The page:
The Life Esidimeni incident culminated in the death of 143 people under state psychiatric care. The only consequences for two Gauteng Health officials cited as playing a critical role has been written warnings, Acting Health MEC Jacob Mamabolo has told the Gauteng provincial legislature.
In October 2015 it was discovered that a number of psychiatric patients died under the care of various NGOs hired by the Gauteng Health as part of a move to save costs. The patients were originally housed at Life Esidimeni, but later been moved to the NGOs, where more than 100 died from neglect, with official death toll – although not all patients have been traced to this day – now at 143.
As part of the arbitration hearings headed by retired Deputy Chief Justice Dikgang Moseneke, various health officials were interviewed on their roles in the tragedy. Among those were Gauteng health chief planning director Levy Mosenogi and deputy director for clinical services Dr Richard Lebethe.
According to a Cape Argus report, they were both cited during evidence presented during the hearings and played a critical role in the Health Department’s project to move the patients from Esidemeni to the NGOs. During a sitting of the Gauteng legislature this week, Mamabolo said Lebethe and Mosenogi had faced a disciplinary hearing in line with the outcomes of the arbitration hearings.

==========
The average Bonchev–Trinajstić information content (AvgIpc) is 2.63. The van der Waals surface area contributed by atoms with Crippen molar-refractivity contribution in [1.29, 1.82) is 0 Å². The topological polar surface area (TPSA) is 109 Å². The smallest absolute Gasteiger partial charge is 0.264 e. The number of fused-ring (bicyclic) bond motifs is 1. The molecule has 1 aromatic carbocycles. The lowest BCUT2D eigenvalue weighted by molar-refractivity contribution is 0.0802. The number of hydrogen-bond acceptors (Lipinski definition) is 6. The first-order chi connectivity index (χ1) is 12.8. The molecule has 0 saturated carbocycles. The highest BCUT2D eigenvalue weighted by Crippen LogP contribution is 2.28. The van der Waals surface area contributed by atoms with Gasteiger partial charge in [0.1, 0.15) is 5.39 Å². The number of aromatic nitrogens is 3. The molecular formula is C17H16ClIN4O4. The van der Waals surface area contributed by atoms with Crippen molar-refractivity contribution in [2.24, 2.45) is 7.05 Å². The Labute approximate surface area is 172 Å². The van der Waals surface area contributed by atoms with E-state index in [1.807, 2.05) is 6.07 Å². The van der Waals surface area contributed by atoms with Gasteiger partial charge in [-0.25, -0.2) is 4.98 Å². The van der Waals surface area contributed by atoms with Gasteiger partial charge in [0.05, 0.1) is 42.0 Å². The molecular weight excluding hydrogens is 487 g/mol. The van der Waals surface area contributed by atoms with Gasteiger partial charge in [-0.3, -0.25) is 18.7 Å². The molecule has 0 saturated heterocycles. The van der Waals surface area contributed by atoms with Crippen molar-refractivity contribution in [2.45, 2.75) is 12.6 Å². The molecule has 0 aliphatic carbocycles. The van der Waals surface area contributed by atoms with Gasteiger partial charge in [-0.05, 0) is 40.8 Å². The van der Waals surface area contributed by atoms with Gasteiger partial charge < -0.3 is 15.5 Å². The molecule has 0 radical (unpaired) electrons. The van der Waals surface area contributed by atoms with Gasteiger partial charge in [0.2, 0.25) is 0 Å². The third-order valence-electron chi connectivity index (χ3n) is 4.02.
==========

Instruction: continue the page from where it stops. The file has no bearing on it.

According to the MEC, the two were given written warnings. Mamabolo explained the seemingly light sentence, saying Mosenogi had been cleared and that no adverse findings were made against him to justify a criminal charge.
Democratic Alliance MPL Jack Bloom said the written warning seemed to be a ‘shocking’ outcome of the disciplinary hearing, especially when weighing the number of people who had lost their lives because of what appeared to be neglect. When asked why no one had been charged for criminal neglect regarding Esidimeni, Mamabolo said that this was a law enforcement matter.
Full Cape Argus report
See also:The Life Esidimeni tragedy in MedicalBrief's archives